Destructive storms during the winter of 1919-1920 brought the high water mark 275 closer to Barnegat Lighthouse Barnegat Lighthouse, and the keepersí triplex at the base of the tower had to be abandoned. The lighthouse was turned over to the state of New Jersey in April 1926, and a lightship was established offshore from the inlet on August 15, 1927. The lighthouse was reduced to a minor light and then discontinued in 1944.
The most important new aid to navigation provided in many years on the Atlantic coast of the United States is announced by the Department of Commerce. About August 15 a lightship will be established on a new station about 9 miles east from Barnegat Lighthouse. This vessel will have an occulting white light showing 8 seconds out of every 10 seconds, a steam chime whistle with a single blast every 20 seconds, and a submarine bell. Later it is proposed to place a radiobeacon on this lightship.
The great importance of this station to navigation is due to three factors. First, there is no sound fog signal along the entire coast of New Jersey, over 100 miles, between the entrances to New York Bay and Delaware Bay, and it is not practicable to place such a signal at a shore lighthouse because the track of vessels is too far offshore. Second, this location off Barnegat is of critical importance to shipping because of the change of course necessary here for all coastwise shipping, and because at this point traffic converges from Delaware and Chesapeake Bays, from Cape Hatteras and the South Atlantic coast and Panama, from New York entrance, and from New England. Third, because of the immense marine traffic along this coast and the fact that it is a low-lying shore, fringed with shallow water, compelling deep-draft vessels to keep well off; 50 strandings were recorded in this vicinity between 1903 and 1923.
Barnegat Lightship will mark an ocean crossroads of the first importance. This vicinity has heretofore been provided with only a gas buoy further inshore, and a lighthouse on the shore with no fog signal and of no help in low visibility. The new lightship will be anchored closed to the steamer lanes in water of sufficient depth for vessels to run directly for it without danger, and will give a safe departure to all vessels.
The need of a lightship off Barnegat was suggested by navigators some years ago. At hearings in New York and Philadelphia in 1919 there were strong representations from associations of masters and others as to the need for this lightship. In the program for vessel construction published in the annual report of the Lighthouse Service of that year estimate for funds for this vessel was given prominence, and Congress passed an authorizing act in 1920 which was based on this estimate. The delay in carrying out this much-needed project has been due to the urgent need of using lightships which have become available to replace older vessels no longer considered safe and some of which were over 70 years old.
The first lightship assigned to the Barnegat station was LV 79/ WAL 506. This vessel was commissioned in 1904 and spent twenty years marking Five Fathom Bank, located roughly fifteen miles from Cape May Lighthouse, before being used as a relief lightship for two years and then being deployed to Barnegat station in 1927.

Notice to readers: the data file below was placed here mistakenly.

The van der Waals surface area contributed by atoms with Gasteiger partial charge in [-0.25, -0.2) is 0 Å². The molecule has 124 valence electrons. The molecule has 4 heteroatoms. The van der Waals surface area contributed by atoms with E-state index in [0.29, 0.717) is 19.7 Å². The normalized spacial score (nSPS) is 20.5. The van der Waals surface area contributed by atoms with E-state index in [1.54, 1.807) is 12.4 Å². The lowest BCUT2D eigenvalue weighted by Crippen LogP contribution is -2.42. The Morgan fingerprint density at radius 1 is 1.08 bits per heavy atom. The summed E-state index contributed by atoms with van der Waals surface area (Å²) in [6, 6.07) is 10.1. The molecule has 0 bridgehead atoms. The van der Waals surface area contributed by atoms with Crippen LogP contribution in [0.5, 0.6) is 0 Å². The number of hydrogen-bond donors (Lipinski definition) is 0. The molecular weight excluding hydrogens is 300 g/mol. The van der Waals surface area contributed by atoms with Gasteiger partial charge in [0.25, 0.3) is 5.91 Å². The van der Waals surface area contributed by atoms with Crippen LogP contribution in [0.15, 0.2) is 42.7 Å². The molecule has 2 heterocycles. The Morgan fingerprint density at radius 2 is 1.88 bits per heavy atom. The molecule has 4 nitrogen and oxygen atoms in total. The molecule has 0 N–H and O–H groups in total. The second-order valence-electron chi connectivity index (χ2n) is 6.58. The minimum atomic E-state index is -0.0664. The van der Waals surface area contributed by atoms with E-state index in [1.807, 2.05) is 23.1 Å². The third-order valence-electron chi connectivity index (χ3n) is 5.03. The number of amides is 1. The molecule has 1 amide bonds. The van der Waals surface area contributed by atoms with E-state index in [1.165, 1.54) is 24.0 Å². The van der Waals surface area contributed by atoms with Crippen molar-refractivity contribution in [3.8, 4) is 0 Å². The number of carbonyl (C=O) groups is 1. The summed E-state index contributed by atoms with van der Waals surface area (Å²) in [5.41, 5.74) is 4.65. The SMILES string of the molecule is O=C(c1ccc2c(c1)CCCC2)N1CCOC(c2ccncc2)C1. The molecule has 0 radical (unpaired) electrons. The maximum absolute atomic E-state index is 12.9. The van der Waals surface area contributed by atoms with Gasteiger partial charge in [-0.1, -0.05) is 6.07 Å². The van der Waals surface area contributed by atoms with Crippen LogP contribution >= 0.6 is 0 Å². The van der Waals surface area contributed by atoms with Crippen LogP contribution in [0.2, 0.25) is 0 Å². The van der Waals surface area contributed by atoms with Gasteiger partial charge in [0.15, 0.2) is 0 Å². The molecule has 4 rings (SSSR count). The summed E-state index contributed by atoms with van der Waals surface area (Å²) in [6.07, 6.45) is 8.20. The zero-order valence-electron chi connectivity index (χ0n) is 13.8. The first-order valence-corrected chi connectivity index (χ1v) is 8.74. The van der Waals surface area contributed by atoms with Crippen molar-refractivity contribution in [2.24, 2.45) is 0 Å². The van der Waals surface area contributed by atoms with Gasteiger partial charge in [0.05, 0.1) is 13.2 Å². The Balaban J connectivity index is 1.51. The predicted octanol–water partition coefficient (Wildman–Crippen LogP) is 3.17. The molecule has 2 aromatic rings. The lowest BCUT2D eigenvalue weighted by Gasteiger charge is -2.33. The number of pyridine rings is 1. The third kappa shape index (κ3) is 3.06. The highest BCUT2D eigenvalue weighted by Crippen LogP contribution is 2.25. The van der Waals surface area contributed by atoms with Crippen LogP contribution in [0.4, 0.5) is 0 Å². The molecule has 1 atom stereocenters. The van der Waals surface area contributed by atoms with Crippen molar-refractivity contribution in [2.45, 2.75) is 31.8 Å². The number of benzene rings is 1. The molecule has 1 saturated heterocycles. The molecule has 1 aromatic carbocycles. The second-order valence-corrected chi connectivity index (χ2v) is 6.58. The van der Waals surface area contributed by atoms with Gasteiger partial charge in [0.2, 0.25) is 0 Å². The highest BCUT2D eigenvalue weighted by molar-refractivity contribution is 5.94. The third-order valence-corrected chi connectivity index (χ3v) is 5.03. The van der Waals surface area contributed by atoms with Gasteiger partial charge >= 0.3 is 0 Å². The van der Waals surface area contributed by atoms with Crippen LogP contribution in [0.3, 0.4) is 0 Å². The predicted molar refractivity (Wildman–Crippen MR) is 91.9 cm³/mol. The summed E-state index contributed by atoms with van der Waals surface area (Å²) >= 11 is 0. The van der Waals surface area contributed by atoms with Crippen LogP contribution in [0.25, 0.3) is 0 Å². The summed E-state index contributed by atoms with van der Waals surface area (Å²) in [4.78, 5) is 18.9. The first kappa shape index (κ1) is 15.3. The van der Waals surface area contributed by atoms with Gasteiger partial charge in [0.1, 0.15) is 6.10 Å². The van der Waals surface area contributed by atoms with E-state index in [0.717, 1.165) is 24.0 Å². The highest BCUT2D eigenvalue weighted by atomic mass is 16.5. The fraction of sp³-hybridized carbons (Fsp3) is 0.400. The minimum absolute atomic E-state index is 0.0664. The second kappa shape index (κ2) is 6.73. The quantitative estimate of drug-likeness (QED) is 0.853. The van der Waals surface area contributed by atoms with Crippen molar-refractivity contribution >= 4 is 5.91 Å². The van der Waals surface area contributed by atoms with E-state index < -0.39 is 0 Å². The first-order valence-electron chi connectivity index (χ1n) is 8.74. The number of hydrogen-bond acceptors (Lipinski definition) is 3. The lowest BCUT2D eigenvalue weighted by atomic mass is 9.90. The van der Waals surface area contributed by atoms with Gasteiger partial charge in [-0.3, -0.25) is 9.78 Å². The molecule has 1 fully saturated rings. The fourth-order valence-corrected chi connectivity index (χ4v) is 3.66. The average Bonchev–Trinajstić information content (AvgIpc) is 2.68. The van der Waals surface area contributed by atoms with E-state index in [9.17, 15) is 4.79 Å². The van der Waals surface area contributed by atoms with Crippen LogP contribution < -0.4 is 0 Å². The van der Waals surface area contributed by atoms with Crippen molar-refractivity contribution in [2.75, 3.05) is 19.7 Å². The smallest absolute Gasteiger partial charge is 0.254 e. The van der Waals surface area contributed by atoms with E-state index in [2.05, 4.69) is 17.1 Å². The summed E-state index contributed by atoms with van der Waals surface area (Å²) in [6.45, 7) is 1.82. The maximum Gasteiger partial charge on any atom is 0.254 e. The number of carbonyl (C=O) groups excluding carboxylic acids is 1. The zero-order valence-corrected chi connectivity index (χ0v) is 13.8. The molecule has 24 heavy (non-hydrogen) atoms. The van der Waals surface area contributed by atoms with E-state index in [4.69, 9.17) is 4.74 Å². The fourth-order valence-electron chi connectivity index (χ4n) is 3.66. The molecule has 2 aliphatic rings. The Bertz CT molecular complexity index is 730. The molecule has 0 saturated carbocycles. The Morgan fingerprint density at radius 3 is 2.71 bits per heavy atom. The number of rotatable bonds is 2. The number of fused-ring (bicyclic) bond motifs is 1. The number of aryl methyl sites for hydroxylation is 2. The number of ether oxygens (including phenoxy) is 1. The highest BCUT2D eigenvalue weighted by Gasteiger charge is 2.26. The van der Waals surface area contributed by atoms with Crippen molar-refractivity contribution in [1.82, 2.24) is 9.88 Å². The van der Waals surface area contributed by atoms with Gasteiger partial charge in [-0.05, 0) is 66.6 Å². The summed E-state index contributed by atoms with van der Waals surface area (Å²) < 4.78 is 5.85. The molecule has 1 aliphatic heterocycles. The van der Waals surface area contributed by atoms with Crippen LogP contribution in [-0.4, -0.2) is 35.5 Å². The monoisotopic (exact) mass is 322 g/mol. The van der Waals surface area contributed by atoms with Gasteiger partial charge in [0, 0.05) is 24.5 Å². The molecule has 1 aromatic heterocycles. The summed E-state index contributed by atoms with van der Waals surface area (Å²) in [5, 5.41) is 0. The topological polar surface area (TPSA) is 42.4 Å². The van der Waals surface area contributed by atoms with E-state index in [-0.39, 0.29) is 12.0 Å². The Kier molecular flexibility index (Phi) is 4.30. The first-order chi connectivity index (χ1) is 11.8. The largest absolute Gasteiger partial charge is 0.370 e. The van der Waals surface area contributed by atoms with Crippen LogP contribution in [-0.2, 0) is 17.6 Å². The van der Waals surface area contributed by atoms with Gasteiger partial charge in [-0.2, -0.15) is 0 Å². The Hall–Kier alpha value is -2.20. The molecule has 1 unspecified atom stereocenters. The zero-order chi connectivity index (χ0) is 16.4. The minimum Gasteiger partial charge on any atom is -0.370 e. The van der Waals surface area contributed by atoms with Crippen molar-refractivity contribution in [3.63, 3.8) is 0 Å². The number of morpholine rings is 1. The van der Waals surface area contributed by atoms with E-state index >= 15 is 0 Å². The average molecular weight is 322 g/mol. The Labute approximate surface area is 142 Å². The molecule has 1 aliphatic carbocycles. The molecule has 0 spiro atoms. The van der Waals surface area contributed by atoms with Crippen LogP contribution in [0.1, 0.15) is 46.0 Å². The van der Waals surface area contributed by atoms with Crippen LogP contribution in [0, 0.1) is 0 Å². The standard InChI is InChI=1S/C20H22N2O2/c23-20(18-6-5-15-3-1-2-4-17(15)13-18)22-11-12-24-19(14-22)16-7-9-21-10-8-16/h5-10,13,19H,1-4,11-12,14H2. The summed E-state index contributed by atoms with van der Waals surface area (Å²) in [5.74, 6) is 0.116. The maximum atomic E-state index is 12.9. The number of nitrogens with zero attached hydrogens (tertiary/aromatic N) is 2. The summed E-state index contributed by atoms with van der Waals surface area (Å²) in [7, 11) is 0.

LV 79 was equipped with a submarine bell in 1910 before arriving at Barnegat station. These bells were either placed in a position low in the ship so the sound could be transmitted through the water, or were even suspended beneath the ship and then struck with a prescribed frequency. To receive the sound, ships typically used a microphone suspended in a tank of water. One of these tanks was mounted to each side of the bow inside the ship. When the captain aligned his vessel so that the sound received at each microphone was of equal intensity, he knew his ship was pointing towards the lightship. A radiobeacon was added to Lightship LV 79 in 1930. When the radio beacon was synchronized with the submarine bell, ships could use the difference in the time of arrival of the two signals to determine their distance from the lightship.
LV 79 was withdrawn from Barnegat station in 1942 to serve as an examination vessel at Edgemoor, Delaware during World War II. The lightship would intercept all vessels entering the Delaware River and a boarding party would determine the shipís identity, cargo, homeport and last port of call. If cleared, the vessels were allowed to proceed.
Following the war, LV 79 returned to Barnegat station, where it served until its decommissioning on March 3, 1967. Later that year, the lightship was donated to the Chesapeake Maritime Museum in St. Michaels, Maryland. Unable to afford maintenance expenses, the museum was forced to sell the lightship to Heritage Ship Guild in 1970 to be used as part of a floating display at Pennís Landing in Philadelphia. The lightship was there through the 1980s. When the Heritage Ship Guild disbanded, ownership of the lightship was transferred to Rod Sadler, owner of Pyne Poynt Marina, and a new group called Camden Museum and Learning Center. Sadler wanted to refurbish the ship and move it to the Camden waterfront, but the vessel is sitting in mud at the marina in Camden, New Jersey, and is in dire need of maintenance and repair work.
LV 79 was replaced at Barnegat Station by LV 110, which served for two years, before it was replaced by a permanent sea buoy, forty feet in diameter, that was held in place by a 20,000-pound concrete sinker and a 7,000-pound steel mushroom anchor.